Conflict of Interest the Other Way

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A
constant beef of critics of various regulatory panels is that their
members have financial ties to industry. For example, a recent piece
in The New York Times made much of the fact that the FDA
panel that didn’t demand that all anti-pain drugs be pulled off
the market had 10 members who had “industry ties.” Written by Gardiner
Harris and Alex Berenson, in the February 25th issue of The Times,
the article, “10 Voters on Panel Backing Pain Pills Had Industry
Ties,” lamented the fact that not all the members of the panel were
completely independent of firms in the industry they were asked
to oversee. It is typical of the pro-regulation media to keep insisting
that anyone who has ever done any consulting for an industry must
be biased in favor of that industry. While there can be some justified
concern here, not unless there is evidence of bias is there warrant
for indicting these people for any malfeasance.

Of course, the FDA or any other regulatory agency is going to appoint
people to panels who know their stuff, and such people are bound
to have had some connection with the industry they know. Drug firms,
for example, need expert advice and they get such advice from university
professors who will also likely to be asked by government to oversee
the regulatory process. Does it follow necessarily that such people
will blindly favor the interest of those in the industry that has
hired them in the past? Of course not. But it is always tempting
to impugn their integrity by such association. If they have worked
for the industry, they must be biased. It doesn’t, however, follow
by a long shot.

Now what is interesting is that the same media that is jumping all
over the people who have worked for various firms in a certain industry,
claiming these people are basically corrupt, does not ever consider
those in the academic world as being suspect of special interests.
Yet, most people in the academy work for government. Even the most
prestigious private universities, like Harvard or Princeton, get
gobs of money from the feds, to do research, produce papers on this
or that topic of “public interest,” consult about public policy,
etc. These folks are deeply beholden to government. It is virtually
their bread and butter — or at least their considerable extra
pocket change. Without the government associations they would not
be invited to innumerable conferences, asked to publish in various
journals, contribute to encyclopedias, write text books, do peer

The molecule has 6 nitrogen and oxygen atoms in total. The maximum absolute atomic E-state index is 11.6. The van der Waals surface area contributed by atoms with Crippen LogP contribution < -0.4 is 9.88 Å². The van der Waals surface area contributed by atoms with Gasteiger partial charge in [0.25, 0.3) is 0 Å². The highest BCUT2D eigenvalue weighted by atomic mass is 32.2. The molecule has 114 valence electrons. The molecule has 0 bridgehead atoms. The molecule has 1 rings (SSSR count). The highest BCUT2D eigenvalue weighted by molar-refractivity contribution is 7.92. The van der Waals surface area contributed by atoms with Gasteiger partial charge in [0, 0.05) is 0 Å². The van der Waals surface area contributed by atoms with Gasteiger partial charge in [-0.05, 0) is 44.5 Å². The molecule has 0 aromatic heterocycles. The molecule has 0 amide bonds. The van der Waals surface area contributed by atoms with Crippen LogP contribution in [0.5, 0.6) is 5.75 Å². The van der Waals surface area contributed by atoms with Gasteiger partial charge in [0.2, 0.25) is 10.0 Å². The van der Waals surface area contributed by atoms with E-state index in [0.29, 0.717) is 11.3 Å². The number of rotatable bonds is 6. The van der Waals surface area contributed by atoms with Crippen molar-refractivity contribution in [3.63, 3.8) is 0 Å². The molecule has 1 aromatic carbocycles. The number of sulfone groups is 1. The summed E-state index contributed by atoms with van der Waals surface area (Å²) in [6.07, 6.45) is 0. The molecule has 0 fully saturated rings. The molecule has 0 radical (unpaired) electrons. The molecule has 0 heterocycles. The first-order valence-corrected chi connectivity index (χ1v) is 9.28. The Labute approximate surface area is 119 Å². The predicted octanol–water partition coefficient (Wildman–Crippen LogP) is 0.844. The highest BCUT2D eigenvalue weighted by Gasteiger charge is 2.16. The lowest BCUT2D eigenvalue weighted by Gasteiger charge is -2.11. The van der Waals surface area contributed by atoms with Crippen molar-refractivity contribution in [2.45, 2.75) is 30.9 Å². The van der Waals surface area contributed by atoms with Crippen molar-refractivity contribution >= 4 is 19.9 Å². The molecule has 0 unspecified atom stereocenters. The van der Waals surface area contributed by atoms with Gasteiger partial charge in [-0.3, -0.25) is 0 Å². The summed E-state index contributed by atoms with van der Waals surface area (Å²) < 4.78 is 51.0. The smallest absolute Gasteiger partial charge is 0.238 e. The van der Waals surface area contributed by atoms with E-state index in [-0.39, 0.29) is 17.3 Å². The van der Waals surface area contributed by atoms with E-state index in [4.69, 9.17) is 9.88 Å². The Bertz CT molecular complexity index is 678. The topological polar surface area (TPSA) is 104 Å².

reviews, sit on agency panels, and so forth.

In other words, the bulk of so-called independent scholars aren’t
independent at all — they owe their soul to the company store,
which is the government of the United States of America or, in many
cases, their state governments. Yet few news organizations call
these folks, with evident links to governments, to task for their
conflict of interest. Why?

This is the governmental habit that a few people have managed to
write about. Yet they have also managed to be ignored, to a large
extent. Jonathan R. T. Hughes penned his book, Governmental
Habit Redux: Economic Controls from Colonial Times to the Present

(Princeton University Press, 1991), so as to call attention to this
fact but, alas, grand media outlets like The New York Times
pay scant attention to their message.

The fact is that innumerable professors throughout the most prestigious
universities of this and many other countries are avid supporters
of government regulations and supervision of the private sector,
all of which require their very own professional "assistance."
They write the scholarly studies that show the need for all this
regulation and supervision. They supply the apologetics for the
expansion of government control of the economy and all the professions,
all the high-sounding rationales about equality, for abating of
poverty, for reduction for injustice via government controls, involving
the expansion of government’s scope in our lives.

Yet where is the mainstream media pointing out this conflict of
interest? Nowhere, that’s where. One may, then, call into question
all the moralistic concern with conflict of interest when it comes
to associations between experts and the industry they are being
asked to judge. After all, government is the biggest of all industries,
yet those who judge it, nearly all of them recipients of government’s
largesse, do not get their integrity called into question by the
same media that bellyaches about the alleged corruption in the private
sector.

I say, clean your own house, major media, before you start pointing
fingers.

March
22, 2005

Tibor
Machan [send
him mail
] is
R. C. Hoiles Professor of Free Enterprise & Business Ethics at the
Argyros School of Business & Economics, Chapman University, CA.
A Research Fellow at the Hoover Institution, Stanford University,
he is author of 20+ books, most recently, Objectivity:
Recovering Determinate Reality in Philosophy, Science, and Everyday
Life
.

Tibor
Machan Archives

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